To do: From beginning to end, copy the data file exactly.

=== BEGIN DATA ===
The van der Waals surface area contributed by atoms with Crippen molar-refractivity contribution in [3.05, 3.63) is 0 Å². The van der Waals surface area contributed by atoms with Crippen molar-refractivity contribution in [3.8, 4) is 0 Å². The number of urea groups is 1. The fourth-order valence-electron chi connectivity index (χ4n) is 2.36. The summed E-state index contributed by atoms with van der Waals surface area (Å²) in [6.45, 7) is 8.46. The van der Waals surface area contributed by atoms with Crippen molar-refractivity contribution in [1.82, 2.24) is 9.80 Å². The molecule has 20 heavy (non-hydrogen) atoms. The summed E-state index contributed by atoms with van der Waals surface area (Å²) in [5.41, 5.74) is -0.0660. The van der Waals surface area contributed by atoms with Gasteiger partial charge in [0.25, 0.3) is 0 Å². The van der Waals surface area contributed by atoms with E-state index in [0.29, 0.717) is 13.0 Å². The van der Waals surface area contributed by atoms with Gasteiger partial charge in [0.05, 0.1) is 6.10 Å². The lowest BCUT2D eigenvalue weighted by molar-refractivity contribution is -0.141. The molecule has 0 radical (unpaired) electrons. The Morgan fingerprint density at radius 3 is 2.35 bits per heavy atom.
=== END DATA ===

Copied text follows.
The van der Waals surface area contributed by atoms with Crippen molar-refractivity contribution in [3.05, 3.63) is 0 Å². The van der Waals surface area contributed by atoms with Crippen molar-refractivity contribution in [3.8, 4) is 0 Å². The number of urea groups is 1. The fourth-order valence-electron chi connectivity index (χ4n) is 2.36. The summed E-state index contributed by atoms with van der Waals surface area (Å²) in [6.45, 7) is 8.46. The van der Waals surface area contributed by atoms with Crippen molar-refractivity contribution in [1.82, 2.24) is 9.80 Å². The molecule has 20 heavy (non-hydrogen) atoms. The summed E-state index contributed by atoms with van der Waals surface area (Å²) in [5.41, 5.74) is -0.0660. The van der Waals surface area contributed by atoms with Gasteiger partial charge in [0.25, 0.3) is 0 Å². The van der Waals surface area contributed by atoms with E-state index in [0.29, 0.717) is 13.0 Å². The van der Waals surface area contributed by atoms with Gasteiger partial charge in [0.05, 0.1) is 6.10 Å². The lowest BCUT2D eigenvalue weighted by molar-refractivity contribution is -0.141. The molecule has 0 radical (unpaired) electrons. The Morgan fingerprint density at radius 3 is 2.35 bits per heavy atom.